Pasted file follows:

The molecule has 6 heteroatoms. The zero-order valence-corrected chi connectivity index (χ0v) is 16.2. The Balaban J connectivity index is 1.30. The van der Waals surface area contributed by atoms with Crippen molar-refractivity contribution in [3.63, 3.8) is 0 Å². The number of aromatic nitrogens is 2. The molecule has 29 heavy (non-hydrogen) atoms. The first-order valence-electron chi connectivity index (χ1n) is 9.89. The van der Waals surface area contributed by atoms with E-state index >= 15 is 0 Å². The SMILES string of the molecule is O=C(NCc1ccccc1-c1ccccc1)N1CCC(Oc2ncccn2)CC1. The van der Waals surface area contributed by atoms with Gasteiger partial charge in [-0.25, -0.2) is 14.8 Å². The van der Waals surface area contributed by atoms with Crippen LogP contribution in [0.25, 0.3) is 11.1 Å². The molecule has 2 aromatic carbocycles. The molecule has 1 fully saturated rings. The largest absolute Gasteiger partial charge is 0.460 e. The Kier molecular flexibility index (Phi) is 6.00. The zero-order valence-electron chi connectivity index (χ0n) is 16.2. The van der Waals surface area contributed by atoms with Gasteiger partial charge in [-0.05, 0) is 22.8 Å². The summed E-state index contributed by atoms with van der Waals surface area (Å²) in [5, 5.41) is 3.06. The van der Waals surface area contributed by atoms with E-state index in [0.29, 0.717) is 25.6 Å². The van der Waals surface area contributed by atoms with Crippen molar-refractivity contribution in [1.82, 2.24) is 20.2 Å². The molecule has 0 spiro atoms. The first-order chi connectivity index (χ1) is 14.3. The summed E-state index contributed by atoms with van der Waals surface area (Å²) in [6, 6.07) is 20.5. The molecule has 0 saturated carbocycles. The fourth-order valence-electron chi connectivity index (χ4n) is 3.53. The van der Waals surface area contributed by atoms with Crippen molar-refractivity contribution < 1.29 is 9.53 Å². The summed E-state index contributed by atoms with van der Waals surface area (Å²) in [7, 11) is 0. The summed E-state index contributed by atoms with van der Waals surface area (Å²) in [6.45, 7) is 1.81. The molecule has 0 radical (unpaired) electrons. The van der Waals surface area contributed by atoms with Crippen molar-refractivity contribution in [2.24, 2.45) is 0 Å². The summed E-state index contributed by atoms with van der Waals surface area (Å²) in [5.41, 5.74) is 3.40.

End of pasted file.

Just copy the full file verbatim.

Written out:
The molecule has 6 heteroatoms. The zero-order valence-corrected chi connectivity index (χ0v) is 16.2. The Balaban J connectivity index is 1.30. The van der Waals surface area contributed by atoms with Crippen molar-refractivity contribution in [3.63, 3.8) is 0 Å². The number of aromatic nitrogens is 2. The molecule has 29 heavy (non-hydrogen) atoms. The first-order valence-electron chi connectivity index (χ1n) is 9.89. The van der Waals surface area contributed by atoms with E-state index >= 15 is 0 Å². The SMILES string of the molecule is O=C(NCc1ccccc1-c1ccccc1)N1CCC(Oc2ncccn2)CC1. The van der Waals surface area contributed by atoms with Gasteiger partial charge in [-0.25, -0.2) is 14.8 Å². The van der Waals surface area contributed by atoms with Crippen LogP contribution in [0.25, 0.3) is 11.1 Å². The molecule has 2 aromatic carbocycles. The molecule has 1 fully saturated rings. The largest absolute Gasteiger partial charge is 0.460 e. The Kier molecular flexibility index (Phi) is 6.00. The zero-order valence-electron chi connectivity index (χ0n) is 16.2. The van der Waals surface area contributed by atoms with Gasteiger partial charge in [-0.05, 0) is 22.8 Å². The summed E-state index contributed by atoms with van der Waals surface area (Å²) in [5, 5.41) is 3.06. The van der Waals surface area contributed by atoms with E-state index in [0.29, 0.717) is 25.6 Å². The van der Waals surface area contributed by atoms with Crippen molar-refractivity contribution in [1.82, 2.24) is 20.2 Å². The molecule has 0 spiro atoms. The first-order chi connectivity index (χ1) is 14.3. The summed E-state index contributed by atoms with van der Waals surface area (Å²) in [6, 6.07) is 20.5. The molecule has 0 saturated carbocycles. The fourth-order valence-electron chi connectivity index (χ4n) is 3.53. The van der Waals surface area contributed by atoms with Crippen molar-refractivity contribution < 1.29 is 9.53 Å². The summed E-state index contributed by atoms with van der Waals surface area (Å²) in [7, 11) is 0. The summed E-state index contributed by atoms with van der Waals surface area (Å²) in [6.45, 7) is 1.81. The molecule has 0 radical (unpaired) electrons. The van der Waals surface area contributed by atoms with Crippen molar-refractivity contribution in [2.24, 2.45) is 0 Å². The summed E-state index contributed by atoms with van der Waals surface area (Å²) in [5.41, 5.74) is 3.40.